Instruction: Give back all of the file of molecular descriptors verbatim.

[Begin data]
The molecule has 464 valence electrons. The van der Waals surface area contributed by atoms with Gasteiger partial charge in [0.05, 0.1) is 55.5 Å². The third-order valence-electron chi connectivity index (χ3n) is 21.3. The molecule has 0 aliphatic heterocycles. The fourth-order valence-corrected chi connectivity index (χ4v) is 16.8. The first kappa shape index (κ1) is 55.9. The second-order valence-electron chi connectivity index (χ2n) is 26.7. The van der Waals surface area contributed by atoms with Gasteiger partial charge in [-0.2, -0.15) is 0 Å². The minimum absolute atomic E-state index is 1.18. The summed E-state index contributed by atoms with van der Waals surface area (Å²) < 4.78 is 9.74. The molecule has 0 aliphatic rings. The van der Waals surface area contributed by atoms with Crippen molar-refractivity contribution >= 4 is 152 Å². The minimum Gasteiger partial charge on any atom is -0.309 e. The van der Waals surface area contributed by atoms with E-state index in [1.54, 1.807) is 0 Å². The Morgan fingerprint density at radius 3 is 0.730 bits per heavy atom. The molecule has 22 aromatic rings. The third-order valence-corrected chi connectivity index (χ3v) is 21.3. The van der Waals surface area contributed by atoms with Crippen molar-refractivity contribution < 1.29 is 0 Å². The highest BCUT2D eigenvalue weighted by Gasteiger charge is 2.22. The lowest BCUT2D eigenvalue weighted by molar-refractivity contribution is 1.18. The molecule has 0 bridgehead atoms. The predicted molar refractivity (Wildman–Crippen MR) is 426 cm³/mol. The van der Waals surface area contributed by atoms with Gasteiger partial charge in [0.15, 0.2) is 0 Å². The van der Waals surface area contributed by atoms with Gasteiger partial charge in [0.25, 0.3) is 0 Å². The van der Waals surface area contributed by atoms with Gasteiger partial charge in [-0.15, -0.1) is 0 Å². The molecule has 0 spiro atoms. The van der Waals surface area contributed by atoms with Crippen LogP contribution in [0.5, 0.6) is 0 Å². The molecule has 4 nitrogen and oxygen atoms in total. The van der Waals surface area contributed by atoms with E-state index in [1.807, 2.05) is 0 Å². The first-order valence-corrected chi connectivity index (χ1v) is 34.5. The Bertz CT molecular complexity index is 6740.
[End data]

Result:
The molecule has 464 valence electrons. The van der Waals surface area contributed by atoms with Gasteiger partial charge in [0.05, 0.1) is 55.5 Å². The third-order valence-electron chi connectivity index (χ3n) is 21.3. The molecule has 0 aliphatic heterocycles. The fourth-order valence-corrected chi connectivity index (χ4v) is 16.8. The first kappa shape index (κ1) is 55.9. The second-order valence-electron chi connectivity index (χ2n) is 26.7. The van der Waals surface area contributed by atoms with Gasteiger partial charge in [-0.2, -0.15) is 0 Å². The minimum absolute atomic E-state index is 1.18. The summed E-state index contributed by atoms with van der Waals surface area (Å²) < 4.78 is 9.74. The molecule has 0 aliphatic rings. The van der Waals surface area contributed by atoms with Crippen molar-refractivity contribution >= 4 is 152 Å². The minimum Gasteiger partial charge on any atom is -0.309 e. The van der Waals surface area contributed by atoms with E-state index in [1.54, 1.807) is 0 Å². The Morgan fingerprint density at radius 3 is 0.730 bits per heavy atom. The molecule has 22 aromatic rings. The third-order valence-corrected chi connectivity index (χ3v) is 21.3. The van der Waals surface area contributed by atoms with Crippen molar-refractivity contribution < 1.29 is 0 Å². The highest BCUT2D eigenvalue weighted by Gasteiger charge is 2.22. The lowest BCUT2D eigenvalue weighted by molar-refractivity contribution is 1.18. The molecule has 0 bridgehead atoms. The predicted molar refractivity (Wildman–Crippen MR) is 426 cm³/mol. The van der Waals surface area contributed by atoms with Gasteiger partial charge in [0.15, 0.2) is 0 Å². The van der Waals surface area contributed by atoms with Gasteiger partial charge in [0.25, 0.3) is 0 Å². The van der Waals surface area contributed by atoms with Gasteiger partial charge in [-0.15, -0.1) is 0 Å². The molecule has 0 spiro atoms. The van der Waals surface area contributed by atoms with Crippen LogP contribution in [0.5, 0.6) is 0 Å². The molecule has 4 nitrogen and oxygen atoms in total. The van der Waals surface area contributed by atoms with E-state index in [1.807, 2.05) is 0 Å². The first-order valence-corrected chi connectivity index (χ1v) is 34.5. The Bertz CT molecular complexity index is 6740.